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Quality time


25 March 2011

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The sight of tinsel in the shops always makes GPs
think of flu jabs, and recently the shelves lined with Easter
eggs will start to remind some health professionals, possibly
the more obsessive, of the annual QOF submission.

However, it's worth obsessing over as this single submission
earns up to a third of practice income and an even greater
share of profits. It's important that after a year of work the
practice receives the full payment due.

The sight of tinsel in the shops always makes GPs
think of flu jabs, and recently the shelves lined with Easter
eggs will start to remind some health professionals, possibly
the more obsessive, of the annual QOF submission.

However, it's worth obsessing over as this single submission
earns up to a third of practice income and an even greater
share of profits. It's important that after a year of work the
practice receives the full payment due.

Practices have become good at getting high numbers of The sight of tinsel in the shops always makes GPs
think of flu jabs, and recently the shelves lined with Easter
eggs will start to remind some health professionals, possibly
the more obsessive, of the annual QOF submission.

However, it's worth obsessing over as this single submission
earns up to a third of practice income and an even greater
share of profits. It's important that after a year of work the
practice receives the full payment due.

Practices have become good at getting high numbers of
points and many are at maximum or as near maximum as it
is feasible to get. For these practices increasing point score is
not an option.

In 2011, however, prevalence figures are more important
than ever. This is the second year without the square root
formula and the first without the 5% rule.

The detailed workings of the 5% rule are probably best left
in the past but its effects have been to remove the prevalence
adjustment for a lot of practices in England.

In mental health, learning disabilities and dementia there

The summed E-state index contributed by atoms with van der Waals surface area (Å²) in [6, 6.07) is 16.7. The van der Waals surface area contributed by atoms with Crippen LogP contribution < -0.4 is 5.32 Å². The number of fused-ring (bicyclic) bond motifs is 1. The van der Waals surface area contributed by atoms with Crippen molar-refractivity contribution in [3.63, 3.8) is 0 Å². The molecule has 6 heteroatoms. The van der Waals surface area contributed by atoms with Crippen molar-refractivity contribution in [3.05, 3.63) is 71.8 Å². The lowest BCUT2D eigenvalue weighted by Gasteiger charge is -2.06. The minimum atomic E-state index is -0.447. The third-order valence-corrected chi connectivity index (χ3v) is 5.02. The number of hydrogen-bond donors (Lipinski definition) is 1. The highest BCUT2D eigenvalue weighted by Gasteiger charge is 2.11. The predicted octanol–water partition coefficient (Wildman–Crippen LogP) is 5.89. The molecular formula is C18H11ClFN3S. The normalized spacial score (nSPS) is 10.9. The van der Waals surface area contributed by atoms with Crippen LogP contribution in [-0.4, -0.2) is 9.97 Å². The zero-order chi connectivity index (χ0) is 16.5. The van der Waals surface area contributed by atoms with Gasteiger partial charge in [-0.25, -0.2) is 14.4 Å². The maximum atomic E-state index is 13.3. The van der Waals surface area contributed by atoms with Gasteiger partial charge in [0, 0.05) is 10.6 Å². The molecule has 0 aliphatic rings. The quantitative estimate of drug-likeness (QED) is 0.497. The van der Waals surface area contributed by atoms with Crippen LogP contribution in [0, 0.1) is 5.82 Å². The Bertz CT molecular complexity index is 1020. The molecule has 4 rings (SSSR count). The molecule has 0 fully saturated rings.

was virtually no adjustment made and more than a third of
practices were affected in half of the clinical areas.

This change is good news for practices with above average
prevalence their income will rise. However, for practices with
lower prevalence income from the clinical areas could drop
significantly – with no minimum.

It is certainly worth looking at prevalence figures to make
sure that you are being paid all that you are due and your
practice will not lose out due to coding problems. An added
feature is that work done now will continue to pay off in
future years.

The converse is that adding patients to disease registers can have a significant effect on income. This can be more
than £100 per patient in mental health areas. Areas that have
a lot of points and generally low prevalence will have a high
reward for additional patients on the register.

This assumes of course that all the points have been
gained in that area already. In our practice we found a
number of patients who had had good care but were missed
off the disease register.

The exact gain depends on the national average
prevalence but a guide based on last year's figures is shown in
the table.

Time is short but the potential gains can be large. It is,
of course, worth concentrating on where the most reward
can be gained for the least effort. In most cases that means
identifying work that has already been done.

Although adding a patient to the hypothyroid register
does not have a large cash value, a search for patients being